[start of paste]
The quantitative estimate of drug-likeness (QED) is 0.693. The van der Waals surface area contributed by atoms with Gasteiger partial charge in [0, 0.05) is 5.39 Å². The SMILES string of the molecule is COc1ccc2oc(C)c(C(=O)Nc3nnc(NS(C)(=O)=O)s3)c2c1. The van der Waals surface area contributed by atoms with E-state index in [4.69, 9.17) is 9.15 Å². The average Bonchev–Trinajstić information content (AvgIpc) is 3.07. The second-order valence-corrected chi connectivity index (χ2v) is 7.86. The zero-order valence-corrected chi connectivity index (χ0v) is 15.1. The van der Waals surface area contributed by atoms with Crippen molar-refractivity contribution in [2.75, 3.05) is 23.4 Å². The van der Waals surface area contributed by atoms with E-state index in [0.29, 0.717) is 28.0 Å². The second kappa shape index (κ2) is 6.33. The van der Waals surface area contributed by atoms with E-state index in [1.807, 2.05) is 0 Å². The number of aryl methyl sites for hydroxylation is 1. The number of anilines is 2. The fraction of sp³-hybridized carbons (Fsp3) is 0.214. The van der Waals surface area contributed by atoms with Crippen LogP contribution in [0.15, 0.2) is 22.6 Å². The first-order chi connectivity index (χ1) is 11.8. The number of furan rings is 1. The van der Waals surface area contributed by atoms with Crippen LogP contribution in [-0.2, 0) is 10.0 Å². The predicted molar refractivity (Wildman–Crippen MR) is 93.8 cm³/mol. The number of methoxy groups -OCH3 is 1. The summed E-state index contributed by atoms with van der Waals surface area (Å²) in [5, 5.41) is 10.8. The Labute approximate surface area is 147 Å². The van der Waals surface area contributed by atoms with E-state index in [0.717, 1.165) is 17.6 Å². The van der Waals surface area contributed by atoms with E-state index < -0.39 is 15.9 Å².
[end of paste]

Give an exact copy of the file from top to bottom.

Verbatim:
The quantitative estimate of drug-likeness (QED) is 0.693. The van der Waals surface area contributed by atoms with Gasteiger partial charge in [0, 0.05) is 5.39 Å². The SMILES string of the molecule is COc1ccc2oc(C)c(C(=O)Nc3nnc(NS(C)(=O)=O)s3)c2c1. The van der Waals surface area contributed by atoms with E-state index in [4.69, 9.17) is 9.15 Å². The average Bonchev–Trinajstić information content (AvgIpc) is 3.07. The second-order valence-corrected chi connectivity index (χ2v) is 7.86. The zero-order valence-corrected chi connectivity index (χ0v) is 15.1. The van der Waals surface area contributed by atoms with Crippen molar-refractivity contribution in [2.75, 3.05) is 23.4 Å². The van der Waals surface area contributed by atoms with E-state index in [0.29, 0.717) is 28.0 Å². The second kappa shape index (κ2) is 6.33. The van der Waals surface area contributed by atoms with E-state index in [1.807, 2.05) is 0 Å². The number of aryl methyl sites for hydroxylation is 1. The number of anilines is 2. The fraction of sp³-hybridized carbons (Fsp3) is 0.214. The van der Waals surface area contributed by atoms with Crippen LogP contribution in [0.15, 0.2) is 22.6 Å². The first-order chi connectivity index (χ1) is 11.8. The number of furan rings is 1. The van der Waals surface area contributed by atoms with Crippen LogP contribution in [-0.2, 0) is 10.0 Å². The predicted molar refractivity (Wildman–Crippen MR) is 93.8 cm³/mol. The number of methoxy groups -OCH3 is 1. The summed E-state index contributed by atoms with van der Waals surface area (Å²) in [5, 5.41) is 10.8. The Labute approximate surface area is 147 Å². The van der Waals surface area contributed by atoms with E-state index in [0.717, 1.165) is 17.6 Å². The van der Waals surface area contributed by atoms with E-state index < -0.39 is 15.9 Å².